When I was very young I saw my mother’s tubes of oil paint and her unfinished correspondence art lessons one day when she was cleaning out her closet. But I never saw her use them. She used her talents in other ways. She did the story of the three bears for me in water colors on cardboard from cereal boxes. She made delightful stuffed animals. She made beautiful visual aids for Sunday School classes. She taught crafts to kids in our small town and at a Christian camp. She even did a kind of art my practical father understood — she canned applesauce, string beans, cherries, peaches, even meat and other good things, and lined them up in colorful rows on shelves in the basement. And she helped Aunt Pearl hang wallpaper for the townspeople.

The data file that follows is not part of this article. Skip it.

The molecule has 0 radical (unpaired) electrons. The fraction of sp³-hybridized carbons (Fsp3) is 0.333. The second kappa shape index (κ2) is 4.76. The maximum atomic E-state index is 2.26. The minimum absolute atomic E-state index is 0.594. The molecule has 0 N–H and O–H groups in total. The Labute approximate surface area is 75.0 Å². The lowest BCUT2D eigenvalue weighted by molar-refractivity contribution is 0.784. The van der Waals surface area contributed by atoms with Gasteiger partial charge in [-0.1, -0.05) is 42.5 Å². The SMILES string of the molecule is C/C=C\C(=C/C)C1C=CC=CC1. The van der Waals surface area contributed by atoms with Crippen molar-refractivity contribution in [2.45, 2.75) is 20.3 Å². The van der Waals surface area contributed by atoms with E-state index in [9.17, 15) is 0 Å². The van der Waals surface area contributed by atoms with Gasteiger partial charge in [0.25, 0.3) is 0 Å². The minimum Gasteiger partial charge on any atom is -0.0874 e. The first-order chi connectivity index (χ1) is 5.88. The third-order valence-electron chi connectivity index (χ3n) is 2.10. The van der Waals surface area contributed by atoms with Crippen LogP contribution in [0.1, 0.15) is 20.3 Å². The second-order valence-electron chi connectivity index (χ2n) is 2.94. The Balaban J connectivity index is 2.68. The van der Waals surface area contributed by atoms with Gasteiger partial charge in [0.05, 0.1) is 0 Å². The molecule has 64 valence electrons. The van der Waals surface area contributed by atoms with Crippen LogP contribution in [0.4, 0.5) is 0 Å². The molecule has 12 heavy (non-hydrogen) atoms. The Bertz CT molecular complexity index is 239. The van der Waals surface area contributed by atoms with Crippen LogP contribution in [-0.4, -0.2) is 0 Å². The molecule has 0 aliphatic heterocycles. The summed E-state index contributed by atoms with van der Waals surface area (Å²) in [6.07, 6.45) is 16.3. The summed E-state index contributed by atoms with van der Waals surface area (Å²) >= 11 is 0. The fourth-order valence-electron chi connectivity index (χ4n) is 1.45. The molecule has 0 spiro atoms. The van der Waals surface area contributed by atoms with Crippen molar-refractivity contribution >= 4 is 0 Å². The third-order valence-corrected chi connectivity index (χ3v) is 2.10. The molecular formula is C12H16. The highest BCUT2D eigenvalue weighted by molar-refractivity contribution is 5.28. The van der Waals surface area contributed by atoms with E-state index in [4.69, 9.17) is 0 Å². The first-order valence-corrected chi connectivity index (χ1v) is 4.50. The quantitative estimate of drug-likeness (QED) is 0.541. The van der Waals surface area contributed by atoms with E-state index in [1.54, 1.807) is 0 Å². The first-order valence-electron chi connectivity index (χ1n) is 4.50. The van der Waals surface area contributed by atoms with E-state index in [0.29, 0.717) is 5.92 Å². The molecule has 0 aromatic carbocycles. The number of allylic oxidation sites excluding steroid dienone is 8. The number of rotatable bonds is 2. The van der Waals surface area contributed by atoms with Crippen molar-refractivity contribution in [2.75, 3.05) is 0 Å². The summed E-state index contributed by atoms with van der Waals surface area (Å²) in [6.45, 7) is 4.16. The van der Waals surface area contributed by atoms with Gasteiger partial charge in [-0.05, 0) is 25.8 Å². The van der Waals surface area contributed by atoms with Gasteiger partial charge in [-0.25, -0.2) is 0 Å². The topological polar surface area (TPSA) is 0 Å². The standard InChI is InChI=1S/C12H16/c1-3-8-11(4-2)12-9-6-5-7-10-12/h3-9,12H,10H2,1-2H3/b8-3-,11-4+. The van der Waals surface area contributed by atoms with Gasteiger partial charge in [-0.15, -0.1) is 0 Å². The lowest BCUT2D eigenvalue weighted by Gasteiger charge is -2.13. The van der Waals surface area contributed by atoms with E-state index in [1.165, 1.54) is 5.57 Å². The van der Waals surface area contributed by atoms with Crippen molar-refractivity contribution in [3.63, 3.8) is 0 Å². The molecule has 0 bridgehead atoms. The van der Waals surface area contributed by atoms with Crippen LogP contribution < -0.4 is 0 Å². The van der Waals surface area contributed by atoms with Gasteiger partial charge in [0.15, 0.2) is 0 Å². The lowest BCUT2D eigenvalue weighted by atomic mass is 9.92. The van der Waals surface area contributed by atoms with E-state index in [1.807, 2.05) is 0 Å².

She did get to take a few painting classes and painted a picture of my daughter’s rag doll before cancer ended her life too early, at the age of 55. And like the story in a children’s book I have read, I, too, have often entertained the childlike fantasy that my mother helps paint the glorious sunrises, sunsets and wispy cloud formations I admire in the sky.